How to eat like a French person?

If you want to eat like a French person, there are a few things you need to know.

First, focus on quality over quantity – Parisians are famous for their small, yet elegant meals.

Second, enjoy your food! Take your time and savor every bite.

And finally, be patient – it may take some practice before you get everything just right!

Bon appétit!

A selection of typical French dishes.

French breakfast

The toast

French toasts for the breakfast

A classic French breakfast is always accompanied by toast. Whether it is simply spread with butter, jam, or chocolate spread…

But one thing is constant: if the toast falls on the floor, it is sure to fall on the side that is spread.

The French baguette
The biscottes for French breakfast

To make your toast, according to the tastes of the French, you can choose rusks, reputed to be healthier, or a good fresh baguette just out of the oven of the local baker. A real delight!

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The pastries

Can we talk about a typical French breakfast without talking about croissants and pains au chocolat?

French croissant
French pain au chocolat or chocolatine

But do you know this anecdote about the pain au chocolat? You should know that depending on the region you visit in France, the pain au chocolat is no longer called “pain au chocolat” but “chocolatine”! It is in the south west of France that it is called like that.

And believe me, the French don’t mess around with food 😂 This name story has been a real controversy for years and years. 

It seems that it has finally ended thanks to the work of a bread historian! But I’ll stop you right there! The controversy will continue because this historian comes from… South West of France! 

If you want to read more about this chocolate bread war, I invite you to read this article from La Dépêche du Midi newspaper.

The midday meal, the French lunch

Let’s stay in the South of France to make you discover three dishes that the French eat during the lunch break:

The “fougasse”

It is a traditional culinary specialty of the Provençal cuisine, flat Provençal bread with a soft crust, thick and soft crumb, made from wheat flour, baker’s yeast, and olive oil, possibly decorated or filled with olives, onions, anchovies, bacon, cheese, tomato sauce, mushrooms, or herbs of Provence.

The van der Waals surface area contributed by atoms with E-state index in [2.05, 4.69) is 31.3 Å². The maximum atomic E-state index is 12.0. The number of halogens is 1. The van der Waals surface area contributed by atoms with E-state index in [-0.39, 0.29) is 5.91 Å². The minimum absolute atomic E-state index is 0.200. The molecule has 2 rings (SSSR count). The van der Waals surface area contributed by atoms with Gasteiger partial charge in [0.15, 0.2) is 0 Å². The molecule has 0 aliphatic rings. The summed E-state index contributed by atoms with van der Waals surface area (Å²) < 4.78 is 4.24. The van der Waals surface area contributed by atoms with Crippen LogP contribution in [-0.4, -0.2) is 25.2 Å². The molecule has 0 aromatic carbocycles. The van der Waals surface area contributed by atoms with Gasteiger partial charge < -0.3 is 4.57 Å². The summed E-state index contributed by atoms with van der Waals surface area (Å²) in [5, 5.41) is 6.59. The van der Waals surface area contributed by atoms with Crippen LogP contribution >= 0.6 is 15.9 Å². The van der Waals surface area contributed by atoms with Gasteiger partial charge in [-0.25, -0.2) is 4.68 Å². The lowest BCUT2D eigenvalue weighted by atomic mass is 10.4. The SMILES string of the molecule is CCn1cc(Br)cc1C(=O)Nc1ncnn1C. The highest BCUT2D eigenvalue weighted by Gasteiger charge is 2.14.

French fougasse

The “Pan Bagnat”

It is a sandwich made with round bread specially made for this purpose, and ingredients similar to the salad niçoise (anchovies, raw vegetables, black olives and olive oil). It is also known as the “poor man’s dish”.

Faced with the appearance of sandwiches (called pan bagnat) made with chicken, beef or even mayonnaise or bacon by some foreigners, various groups of people from Nice are trying to impose and have recognized a so-called authentic recipe by registering it as a UNESCO world heritage site.

The latter is not unanimous since the current recipe has evolved over time and because, although it includes similar food products that local tradition has kept alive, the recipe has slight variations according to individual taste.

I told you the French don’t mess around with food! 😂😆

French Pan Bagnat

The “pissaladière”

The pissaladière is composed of a bread dough, a compote of onions and pissalat, a kind of paste obtained after maceration of sardines and anchovies.

It’s best not to have a Tinder date right after eating a pissaladière…

French pissaladière

French dinner

For the typical French dinner I have prepared a selection of dishes – how to say – special? that are typically French but that foreigners still find difficult to order in restaurants when they come to France.

Frog legs

French cuisses de grenouille


French escargots


French huîtres

The pâté en croute

French pâté en croûte

Roquefort cheese

French Roquefort

A selection of typical French desserts

After these few original dishes, let’s go back to some great sweet classics. Patisserie is truly a field where the French have created great classics and where new pastry chefs bring all their love to live us some moments of pure happiness.

The Baba au Rhum

french Baba au Rhum

The “éclair au chocolat”

French éclair au chocolat

The flan

French flan

The macaroons

French macarons

The mille feuilles

French mille feuilles

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The French wines

I suggest you read this article on French wines to complete your learning of French gastronomy vocabulary. You will discover all the specialized language of French wines.

So there you have it – everything you need to know about eating like a Frenchman.

Just remember, practice your French makes perfect!

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